It’s not always a good idea to start family stories at the beginning; it can often be more intriguing to start elsewhere. Having said that, a life story told in weekly blog instalments has scope to get a little confusing if it doesn’t follow some kind of chronological order. So, at least for the time being, let’s follow convention and begin at the beginning, on a winter’s day on the cusp of 1870-1. In a room over the North Bridge Inn, Emmeline Collis is in labour.
The North Bridge Inn stands in Frog Island, beside a lock-gate on the Leicester Navigation. Horses clip clop their way along the towpath, pulling barges laden with coal on their journey between Loughborough and Leicester. And on the road outside, carts and pedestrians arch over the canal bridge as they head into town.
In December 1870, licensed victualler John George Collis – always known as George – and his wife Emmeline have lived here for only a month; 1870 has been a busy year for them: in July they’re running the Sir Thomas White pub in Russell Street, by October they’ve moved to the Red Lion on Highcross Street, and then finally in November they swap licences with John Cooper for the North Bridge Inn. Such energetic hopping around – finishing at Frog Island – is reported in a series of newspaper clippings, ending with this one from the Leicester Chronicle and Leicestershire Mercury on 19 November 1870:
George Collis is an enterprising and energetic man. In the daytime he works as an engineer and, come the evening, he’s serving beer as a pub landlord. He hasn’t always been commercially successful however – some eighteen months ago, in June 1869, whilst operating as an “Engineer and Dealer in Flour and Corn” at 31 Sanvey Gate he was adjudged bankrupt. Flour and corn dealing had been a diversion, and a bad one at that; within a couple of months he was able to clear the debts and lift the bankruptcy, yet the experience still dwells with him.
The pub trade, on the other hand, is familiar territory to George Collis – after all, he’d spent much of his childhood living at the Foundry Arms and Dixie Arms. His latest transfer to the North Bridge Inn is a wise move, he reckons, given the amount of passing traffic. Sales particulars in the newspaper reveal it’s a substantial establishment:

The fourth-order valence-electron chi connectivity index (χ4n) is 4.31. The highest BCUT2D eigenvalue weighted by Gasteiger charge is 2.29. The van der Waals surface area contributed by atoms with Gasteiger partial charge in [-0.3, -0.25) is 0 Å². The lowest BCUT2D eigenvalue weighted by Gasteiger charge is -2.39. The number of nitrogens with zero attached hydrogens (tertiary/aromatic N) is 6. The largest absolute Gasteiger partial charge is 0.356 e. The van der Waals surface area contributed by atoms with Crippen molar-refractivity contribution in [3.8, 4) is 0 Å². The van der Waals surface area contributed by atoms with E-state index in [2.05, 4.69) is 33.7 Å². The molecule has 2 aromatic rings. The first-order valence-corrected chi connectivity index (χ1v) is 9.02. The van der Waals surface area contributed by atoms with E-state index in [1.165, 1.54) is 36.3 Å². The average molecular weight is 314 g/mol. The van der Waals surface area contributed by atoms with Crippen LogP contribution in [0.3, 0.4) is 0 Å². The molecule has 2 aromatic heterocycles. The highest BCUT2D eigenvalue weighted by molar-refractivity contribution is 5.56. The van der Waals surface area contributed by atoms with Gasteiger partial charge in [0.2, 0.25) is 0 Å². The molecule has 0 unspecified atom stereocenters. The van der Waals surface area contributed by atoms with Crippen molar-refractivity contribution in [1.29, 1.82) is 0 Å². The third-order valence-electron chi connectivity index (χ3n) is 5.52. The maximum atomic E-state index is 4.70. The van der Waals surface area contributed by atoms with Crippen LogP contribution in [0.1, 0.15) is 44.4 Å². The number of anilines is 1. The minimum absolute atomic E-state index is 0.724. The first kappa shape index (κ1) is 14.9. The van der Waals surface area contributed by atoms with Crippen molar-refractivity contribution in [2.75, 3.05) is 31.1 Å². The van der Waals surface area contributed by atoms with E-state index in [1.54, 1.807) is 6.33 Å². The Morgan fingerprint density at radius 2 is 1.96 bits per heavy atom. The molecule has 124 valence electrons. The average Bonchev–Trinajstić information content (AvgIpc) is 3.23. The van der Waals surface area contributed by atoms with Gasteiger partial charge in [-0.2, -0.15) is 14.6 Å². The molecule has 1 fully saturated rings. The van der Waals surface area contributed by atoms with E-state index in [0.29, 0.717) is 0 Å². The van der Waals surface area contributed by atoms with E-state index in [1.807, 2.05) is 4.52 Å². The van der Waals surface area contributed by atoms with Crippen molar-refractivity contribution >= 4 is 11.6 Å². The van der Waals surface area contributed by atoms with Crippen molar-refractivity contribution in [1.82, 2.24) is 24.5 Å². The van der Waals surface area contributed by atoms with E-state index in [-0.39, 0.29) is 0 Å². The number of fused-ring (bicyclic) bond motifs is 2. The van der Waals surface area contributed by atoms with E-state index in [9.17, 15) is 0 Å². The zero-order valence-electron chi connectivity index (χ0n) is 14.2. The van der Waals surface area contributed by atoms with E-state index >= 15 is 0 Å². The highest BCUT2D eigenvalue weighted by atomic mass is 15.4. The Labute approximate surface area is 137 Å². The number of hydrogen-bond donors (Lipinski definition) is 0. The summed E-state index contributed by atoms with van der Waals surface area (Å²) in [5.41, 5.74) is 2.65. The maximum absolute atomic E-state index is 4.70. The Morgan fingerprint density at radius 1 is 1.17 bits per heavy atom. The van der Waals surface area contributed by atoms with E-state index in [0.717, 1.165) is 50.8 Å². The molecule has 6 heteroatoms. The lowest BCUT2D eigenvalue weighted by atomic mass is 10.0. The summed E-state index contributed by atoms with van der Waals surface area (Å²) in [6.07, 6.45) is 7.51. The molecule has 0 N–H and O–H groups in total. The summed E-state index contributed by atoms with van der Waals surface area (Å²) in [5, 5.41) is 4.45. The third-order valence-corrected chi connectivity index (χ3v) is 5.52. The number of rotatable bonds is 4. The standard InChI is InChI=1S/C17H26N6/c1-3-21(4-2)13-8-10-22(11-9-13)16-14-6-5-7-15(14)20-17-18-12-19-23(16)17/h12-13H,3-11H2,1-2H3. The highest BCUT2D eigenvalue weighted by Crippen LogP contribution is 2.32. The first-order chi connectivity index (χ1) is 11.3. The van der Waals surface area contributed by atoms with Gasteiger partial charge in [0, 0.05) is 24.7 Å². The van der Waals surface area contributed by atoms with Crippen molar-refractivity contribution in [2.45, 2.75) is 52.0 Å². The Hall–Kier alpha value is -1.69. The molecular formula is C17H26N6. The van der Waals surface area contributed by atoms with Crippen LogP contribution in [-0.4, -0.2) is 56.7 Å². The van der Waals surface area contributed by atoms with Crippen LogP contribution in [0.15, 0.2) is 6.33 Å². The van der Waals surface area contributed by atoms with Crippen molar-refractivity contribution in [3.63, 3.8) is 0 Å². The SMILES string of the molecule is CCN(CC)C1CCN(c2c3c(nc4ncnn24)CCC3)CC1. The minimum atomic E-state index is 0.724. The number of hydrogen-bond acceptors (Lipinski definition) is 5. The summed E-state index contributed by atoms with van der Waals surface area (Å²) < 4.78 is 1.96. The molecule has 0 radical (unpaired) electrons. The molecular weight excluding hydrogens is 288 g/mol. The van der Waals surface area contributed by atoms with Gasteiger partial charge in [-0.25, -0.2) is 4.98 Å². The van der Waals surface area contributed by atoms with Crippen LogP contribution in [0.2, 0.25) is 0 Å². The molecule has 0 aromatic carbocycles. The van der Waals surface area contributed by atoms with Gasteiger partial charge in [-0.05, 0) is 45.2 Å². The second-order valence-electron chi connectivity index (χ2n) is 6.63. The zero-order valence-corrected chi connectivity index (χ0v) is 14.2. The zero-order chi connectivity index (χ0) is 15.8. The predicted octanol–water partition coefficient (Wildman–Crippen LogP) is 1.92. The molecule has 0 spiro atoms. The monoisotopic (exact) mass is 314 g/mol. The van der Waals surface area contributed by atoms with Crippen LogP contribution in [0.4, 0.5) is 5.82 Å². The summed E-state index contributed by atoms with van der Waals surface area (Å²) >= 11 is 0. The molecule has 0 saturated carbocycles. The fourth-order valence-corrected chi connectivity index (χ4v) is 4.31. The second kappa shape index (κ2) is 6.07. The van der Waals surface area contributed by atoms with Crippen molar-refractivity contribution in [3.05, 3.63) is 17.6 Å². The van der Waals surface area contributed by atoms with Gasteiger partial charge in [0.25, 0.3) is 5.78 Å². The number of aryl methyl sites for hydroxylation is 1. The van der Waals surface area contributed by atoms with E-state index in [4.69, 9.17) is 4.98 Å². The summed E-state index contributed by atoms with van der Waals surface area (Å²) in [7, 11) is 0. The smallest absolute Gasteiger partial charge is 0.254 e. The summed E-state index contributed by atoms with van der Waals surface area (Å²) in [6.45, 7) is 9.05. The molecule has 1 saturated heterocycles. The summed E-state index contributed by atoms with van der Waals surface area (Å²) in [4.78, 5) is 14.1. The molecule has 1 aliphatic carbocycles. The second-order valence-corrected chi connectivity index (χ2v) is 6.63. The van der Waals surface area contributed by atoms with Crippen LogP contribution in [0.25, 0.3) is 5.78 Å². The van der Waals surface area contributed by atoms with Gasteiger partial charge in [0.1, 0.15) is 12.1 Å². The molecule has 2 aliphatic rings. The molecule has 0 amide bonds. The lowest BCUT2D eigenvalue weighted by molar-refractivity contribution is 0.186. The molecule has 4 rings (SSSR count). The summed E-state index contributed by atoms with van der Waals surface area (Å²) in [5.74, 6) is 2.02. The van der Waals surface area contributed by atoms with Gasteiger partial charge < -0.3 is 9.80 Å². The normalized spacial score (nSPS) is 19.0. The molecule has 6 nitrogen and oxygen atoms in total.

“The Premises comprise entrance passage, smoke-room, vaults, sitting-room, large tap-room, kitchen with range, club-room, four bedrooms, and cellar; also BREWHOUSE, brick and tiled WORKSHOP; and LARGE YARD with gateway. There is a good supply of soft and hard water.”
And so it is in the closing days of 1870 that we find Emmeline in childbirth in the back bedroom. This is not her first baby – there are two girls already in the household, Cary and little Emmeline. And in the summer of 1866 they’d also had a son Alfred Jennings Collis; poor little Alfred had perished at only 19 months old.
Pregnancy and childbirth is a female domain; the local midwife is called and Emmeline’s mother, Louisa Jennings, is in attendance. Women and doctors regarded childbirth as an illness. “Naturally these times are looked forward to with dread by all young wives,” wrote Mrs Panton in her guide to young married couples, From Kitchen to Garret (1887). In The Victorian House, Judith Flanders continues: “The lower middle classes… did not have the servants to permit them to lie in bed for weeks (or even days). And it was they – overburdened with heavy housework which they performed themselves, and with the care, feeding, clothing and education of children – who would probably have benefited from time in bed.”
On top of the day-to-day chores, Emmeline has had to organise the recent household move. And the girls’ excitement at Christmas has compounded her exhaustion. She’s relieved when, on Tuesday 27 December 1870, her new baby boy comes safely into the world.
They decide to name him George Jennings Collis, a name that nods to both sides of the family: ‘George’ after his father’s father and ‘Jennings’ after his mother’s family name. With a new home, a new baby son, and a new year about to start, things are looking promising for the Collis family.
Newspaper clippings from The British Newspaper Archive
Bankruptcy records from the London Gazette online
The Victorian House by Judith Flanders
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